China is proving a ‘paradox’ for emerging market investors as liquid and disperse markets should produce more investment but are actually driving money elsewhere, according to David Raper.
Citywire AAA-rated Raper, who runs the Comgest Growth Greater China fund, told Citywire Selector that the Shenzhen-Hong Kong Stock Connect launch boosted visibility but has not spurred foreign investment.
Raper said the initiative, which came into effect in December 2016 as part of internationalisation efforts, has not moved the needle when it comes to raising foreign ownership in the country.
‘The opening of the mainland equity market has largely been ignored by foreign equity investors over the past three years as the divergence between investable quotas and actual holdings in the chart below suggests.
‘It’s a paradox: high share return dispersion in China plus very liquid equity markets and high active share are the best ingredients for alpha generation. Yet, the higher the active share among emerging market equity managers, the less they are inclined to invest in China.’
Raper said country allocations are being impacted by negative macro views, with most emerging market fund managers seemingly not built up adequate micro skills to stock pick at a local level.
‘Without local stock-picking skills, high share return dispersion is seen as a risk rather than an opportunity for alpha generation. Possibly the truth lies somewhere in between,’ Raper added.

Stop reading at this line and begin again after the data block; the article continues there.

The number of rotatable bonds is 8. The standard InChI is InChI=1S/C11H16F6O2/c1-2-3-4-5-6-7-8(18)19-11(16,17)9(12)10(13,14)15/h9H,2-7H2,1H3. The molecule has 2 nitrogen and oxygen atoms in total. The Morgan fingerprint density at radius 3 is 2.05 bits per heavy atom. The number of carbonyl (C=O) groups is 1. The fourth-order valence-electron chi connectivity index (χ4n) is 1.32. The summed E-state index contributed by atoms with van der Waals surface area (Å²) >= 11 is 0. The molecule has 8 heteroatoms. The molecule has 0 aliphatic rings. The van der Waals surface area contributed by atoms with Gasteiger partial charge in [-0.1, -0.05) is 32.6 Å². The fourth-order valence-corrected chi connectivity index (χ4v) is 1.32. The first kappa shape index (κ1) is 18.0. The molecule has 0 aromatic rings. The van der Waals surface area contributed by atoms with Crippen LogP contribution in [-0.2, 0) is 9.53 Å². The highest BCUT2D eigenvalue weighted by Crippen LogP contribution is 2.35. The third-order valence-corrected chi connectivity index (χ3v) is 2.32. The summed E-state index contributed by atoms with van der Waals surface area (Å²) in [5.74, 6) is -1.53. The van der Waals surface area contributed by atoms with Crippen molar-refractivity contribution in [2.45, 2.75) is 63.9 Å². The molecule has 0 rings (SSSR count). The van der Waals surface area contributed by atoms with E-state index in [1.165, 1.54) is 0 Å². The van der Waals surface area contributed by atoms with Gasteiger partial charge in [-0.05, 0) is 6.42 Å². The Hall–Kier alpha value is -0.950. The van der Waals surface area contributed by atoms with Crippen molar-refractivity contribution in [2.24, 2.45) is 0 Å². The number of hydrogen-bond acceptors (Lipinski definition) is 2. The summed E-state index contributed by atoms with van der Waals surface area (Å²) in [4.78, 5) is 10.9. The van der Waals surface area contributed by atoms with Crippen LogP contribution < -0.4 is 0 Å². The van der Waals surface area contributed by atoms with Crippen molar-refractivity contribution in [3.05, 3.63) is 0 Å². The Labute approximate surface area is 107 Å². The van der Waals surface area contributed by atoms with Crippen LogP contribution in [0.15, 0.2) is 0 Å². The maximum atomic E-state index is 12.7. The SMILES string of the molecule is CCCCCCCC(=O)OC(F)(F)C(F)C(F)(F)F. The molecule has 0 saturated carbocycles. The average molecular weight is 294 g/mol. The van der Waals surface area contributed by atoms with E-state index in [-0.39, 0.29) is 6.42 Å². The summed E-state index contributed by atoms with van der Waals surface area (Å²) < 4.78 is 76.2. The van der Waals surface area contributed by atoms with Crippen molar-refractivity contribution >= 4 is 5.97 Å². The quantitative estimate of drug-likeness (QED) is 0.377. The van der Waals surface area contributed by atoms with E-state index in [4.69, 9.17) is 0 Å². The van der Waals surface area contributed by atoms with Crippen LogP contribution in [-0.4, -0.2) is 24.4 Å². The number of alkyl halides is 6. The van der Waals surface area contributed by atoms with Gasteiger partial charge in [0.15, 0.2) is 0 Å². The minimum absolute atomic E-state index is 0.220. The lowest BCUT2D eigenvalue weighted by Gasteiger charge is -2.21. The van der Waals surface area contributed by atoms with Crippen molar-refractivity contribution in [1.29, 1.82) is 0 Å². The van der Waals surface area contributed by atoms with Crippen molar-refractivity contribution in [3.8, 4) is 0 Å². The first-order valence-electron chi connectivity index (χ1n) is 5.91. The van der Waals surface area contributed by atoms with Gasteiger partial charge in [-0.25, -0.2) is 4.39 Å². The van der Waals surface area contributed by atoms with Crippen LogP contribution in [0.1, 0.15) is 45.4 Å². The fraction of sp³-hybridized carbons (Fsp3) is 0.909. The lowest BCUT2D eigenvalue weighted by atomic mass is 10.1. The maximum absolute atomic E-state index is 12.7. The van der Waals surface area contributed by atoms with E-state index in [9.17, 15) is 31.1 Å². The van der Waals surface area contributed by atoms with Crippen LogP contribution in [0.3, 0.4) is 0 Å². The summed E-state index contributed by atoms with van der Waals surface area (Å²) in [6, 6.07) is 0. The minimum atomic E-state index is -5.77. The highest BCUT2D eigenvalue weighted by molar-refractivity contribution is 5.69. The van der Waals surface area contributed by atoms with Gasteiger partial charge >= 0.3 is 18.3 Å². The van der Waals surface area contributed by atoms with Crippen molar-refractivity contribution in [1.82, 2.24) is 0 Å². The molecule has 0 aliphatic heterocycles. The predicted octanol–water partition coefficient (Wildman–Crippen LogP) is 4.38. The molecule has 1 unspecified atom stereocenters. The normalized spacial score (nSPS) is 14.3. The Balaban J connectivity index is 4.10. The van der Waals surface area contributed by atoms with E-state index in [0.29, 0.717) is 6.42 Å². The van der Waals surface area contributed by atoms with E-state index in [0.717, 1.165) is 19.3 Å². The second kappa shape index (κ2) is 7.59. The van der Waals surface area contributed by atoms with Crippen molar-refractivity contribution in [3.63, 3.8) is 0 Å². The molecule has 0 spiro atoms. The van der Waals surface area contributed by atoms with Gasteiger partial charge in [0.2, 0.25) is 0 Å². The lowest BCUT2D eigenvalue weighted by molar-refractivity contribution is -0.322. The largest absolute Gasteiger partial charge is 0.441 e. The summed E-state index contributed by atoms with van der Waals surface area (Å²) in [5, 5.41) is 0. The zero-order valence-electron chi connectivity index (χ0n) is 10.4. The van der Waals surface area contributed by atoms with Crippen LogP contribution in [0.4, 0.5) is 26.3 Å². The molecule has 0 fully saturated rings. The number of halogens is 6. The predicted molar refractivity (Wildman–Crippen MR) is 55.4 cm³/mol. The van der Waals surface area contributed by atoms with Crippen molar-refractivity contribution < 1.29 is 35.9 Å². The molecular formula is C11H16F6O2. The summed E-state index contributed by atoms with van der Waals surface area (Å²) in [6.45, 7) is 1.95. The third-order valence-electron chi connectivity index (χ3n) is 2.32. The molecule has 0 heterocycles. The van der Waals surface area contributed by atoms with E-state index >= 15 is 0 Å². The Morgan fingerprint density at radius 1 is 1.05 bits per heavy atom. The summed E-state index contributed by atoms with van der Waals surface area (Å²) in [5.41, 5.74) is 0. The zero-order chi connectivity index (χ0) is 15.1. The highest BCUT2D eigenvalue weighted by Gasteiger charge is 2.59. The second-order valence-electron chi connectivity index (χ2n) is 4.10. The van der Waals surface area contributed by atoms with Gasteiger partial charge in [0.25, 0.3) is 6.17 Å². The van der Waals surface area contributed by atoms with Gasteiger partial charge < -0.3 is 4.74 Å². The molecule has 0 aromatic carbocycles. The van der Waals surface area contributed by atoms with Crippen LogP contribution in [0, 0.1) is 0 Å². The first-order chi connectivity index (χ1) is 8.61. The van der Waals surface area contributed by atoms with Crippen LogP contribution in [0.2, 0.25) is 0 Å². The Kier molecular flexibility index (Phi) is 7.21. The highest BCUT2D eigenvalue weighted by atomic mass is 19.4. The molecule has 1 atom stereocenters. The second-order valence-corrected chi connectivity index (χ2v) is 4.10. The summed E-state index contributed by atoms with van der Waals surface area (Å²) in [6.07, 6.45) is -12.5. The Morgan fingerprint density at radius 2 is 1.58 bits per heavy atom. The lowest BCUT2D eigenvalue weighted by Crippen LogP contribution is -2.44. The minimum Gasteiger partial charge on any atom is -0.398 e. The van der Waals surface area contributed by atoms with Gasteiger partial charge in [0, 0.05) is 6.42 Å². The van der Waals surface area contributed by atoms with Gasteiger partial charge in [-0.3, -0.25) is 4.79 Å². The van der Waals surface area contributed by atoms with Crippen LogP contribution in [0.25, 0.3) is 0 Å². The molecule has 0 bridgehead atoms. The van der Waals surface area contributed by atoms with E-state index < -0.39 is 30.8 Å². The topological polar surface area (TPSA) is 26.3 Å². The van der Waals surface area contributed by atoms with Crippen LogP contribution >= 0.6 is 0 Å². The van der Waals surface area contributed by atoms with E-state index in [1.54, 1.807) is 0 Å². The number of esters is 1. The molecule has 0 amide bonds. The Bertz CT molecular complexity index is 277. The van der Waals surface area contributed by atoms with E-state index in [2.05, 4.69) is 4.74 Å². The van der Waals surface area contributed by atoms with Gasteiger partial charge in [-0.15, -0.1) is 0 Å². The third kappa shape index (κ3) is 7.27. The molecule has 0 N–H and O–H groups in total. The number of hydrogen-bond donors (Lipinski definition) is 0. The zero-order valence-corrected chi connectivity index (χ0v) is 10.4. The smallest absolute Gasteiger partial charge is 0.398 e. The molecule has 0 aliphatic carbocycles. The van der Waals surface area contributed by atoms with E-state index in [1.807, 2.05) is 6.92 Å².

Raper said the headline make-up of the Chinese index could be providing an impediment to some investors, as they only see state-owned enterprises due to their heavy weighting in the index. He said this is where local stock-picking has to be prioritised.
‘With the ongoing transformation of the Chinese economy towards more consumption and services, and considering the diversity and breadth of its stock market, the opportunities for stock-picking in China are not likely to wane. But to fish in such a big pool, careful consideration needs to be made when selecting investment choices.’
Raper named Baidu, the Chinese equivalent of Google, as one stock that is dominating in new areas, while high-end alcohol company Kweichow Moutai is also showing growth thanks to ‘new China’.
‘The company successfully transitioned from being the official banquet liquor of the Chinese military to a strong brand preferred by the Chinese middle class. Branding and distribution skills have been the key to this successful transformation. Notably, management is very invested in aligning the company’s interests with ours.’
Mainland China accounts for 71% of exposure in the Greater China fund at present, compared with a 54.6% index allocation. Hong Kong only accounts for 3.9% against an index weight of 20.5%.
The Comgest Growth Greater China fund returned 47% in US dollar terms over the three years to the end of March 2017. Its Citywire-assigned benchmark, the MSCI Golden Dragon TR USD, rose 23.75% over the same timeframe.